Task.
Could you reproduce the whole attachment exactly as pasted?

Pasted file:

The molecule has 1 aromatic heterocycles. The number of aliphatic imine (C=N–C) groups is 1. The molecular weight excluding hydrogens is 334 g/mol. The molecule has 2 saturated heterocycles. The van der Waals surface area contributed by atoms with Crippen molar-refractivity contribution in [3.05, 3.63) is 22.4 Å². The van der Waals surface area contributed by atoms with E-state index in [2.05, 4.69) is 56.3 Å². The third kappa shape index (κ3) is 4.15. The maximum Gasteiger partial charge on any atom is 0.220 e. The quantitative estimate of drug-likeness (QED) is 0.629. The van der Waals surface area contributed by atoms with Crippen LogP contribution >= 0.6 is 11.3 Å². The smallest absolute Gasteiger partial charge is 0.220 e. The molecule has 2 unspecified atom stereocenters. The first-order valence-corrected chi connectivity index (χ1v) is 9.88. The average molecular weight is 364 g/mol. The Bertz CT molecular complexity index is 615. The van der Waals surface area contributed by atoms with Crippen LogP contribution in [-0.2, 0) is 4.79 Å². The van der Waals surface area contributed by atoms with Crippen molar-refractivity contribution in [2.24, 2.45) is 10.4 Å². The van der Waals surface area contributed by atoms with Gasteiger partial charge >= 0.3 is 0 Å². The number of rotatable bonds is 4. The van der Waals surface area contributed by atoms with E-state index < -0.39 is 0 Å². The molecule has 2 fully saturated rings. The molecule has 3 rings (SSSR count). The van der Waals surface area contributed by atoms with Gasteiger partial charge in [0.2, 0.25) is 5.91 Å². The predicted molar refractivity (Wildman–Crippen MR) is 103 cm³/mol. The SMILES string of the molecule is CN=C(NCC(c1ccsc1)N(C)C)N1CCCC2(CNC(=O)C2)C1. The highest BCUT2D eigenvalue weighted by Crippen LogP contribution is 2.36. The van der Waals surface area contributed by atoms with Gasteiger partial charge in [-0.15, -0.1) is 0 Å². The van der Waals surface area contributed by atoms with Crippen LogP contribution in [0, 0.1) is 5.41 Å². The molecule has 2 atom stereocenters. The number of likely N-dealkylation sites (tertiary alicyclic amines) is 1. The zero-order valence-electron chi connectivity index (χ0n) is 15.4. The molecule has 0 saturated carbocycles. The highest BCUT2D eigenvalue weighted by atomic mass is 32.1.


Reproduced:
The molecule has 1 aromatic heterocycles. The number of aliphatic imine (C=N–C) groups is 1. The molecular weight excluding hydrogens is 334 g/mol. The molecule has 2 saturated heterocycles. The van der Waals surface area contributed by atoms with Crippen molar-refractivity contribution in [3.05, 3.63) is 22.4 Å². The van der Waals surface area contributed by atoms with E-state index in [2.05, 4.69) is 56.3 Å². The third kappa shape index (κ3) is 4.15. The maximum Gasteiger partial charge on any atom is 0.220 e. The quantitative estimate of drug-likeness (QED) is 0.629. The van der Waals surface area contributed by atoms with Crippen LogP contribution >= 0.6 is 11.3 Å². The smallest absolute Gasteiger partial charge is 0.220 e. The molecule has 2 unspecified atom stereocenters. The first-order valence-corrected chi connectivity index (χ1v) is 9.88. The average molecular weight is 364 g/mol. The Bertz CT molecular complexity index is 615. The van der Waals surface area contributed by atoms with Crippen LogP contribution in [-0.2, 0) is 4.79 Å². The van der Waals surface area contributed by atoms with Crippen molar-refractivity contribution in [2.24, 2.45) is 10.4 Å². The van der Waals surface area contributed by atoms with Gasteiger partial charge >= 0.3 is 0 Å². The number of rotatable bonds is 4. The van der Waals surface area contributed by atoms with E-state index < -0.39 is 0 Å². The molecule has 2 fully saturated rings. The molecule has 3 rings (SSSR count). The van der Waals surface area contributed by atoms with Gasteiger partial charge in [0.2, 0.25) is 5.91 Å². The predicted molar refractivity (Wildman–Crippen MR) is 103 cm³/mol. The SMILES string of the molecule is CN=C(NCC(c1ccsc1)N(C)C)N1CCCC2(CNC(=O)C2)C1. The highest BCUT2D eigenvalue weighted by Crippen LogP contribution is 2.36. The van der Waals surface area contributed by atoms with Gasteiger partial charge in [-0.15, -0.1) is 0 Å². The van der Waals surface area contributed by atoms with Crippen LogP contribution in [0, 0.1) is 5.41 Å². The molecule has 2 atom stereocenters. The number of likely N-dealkylation sites (tertiary alicyclic amines) is 1. The zero-order valence-electron chi connectivity index (χ0n) is 15.4. The molecule has 0 saturated carbocycles. The highest BCUT2D eigenvalue weighted by atomic mass is 32.1.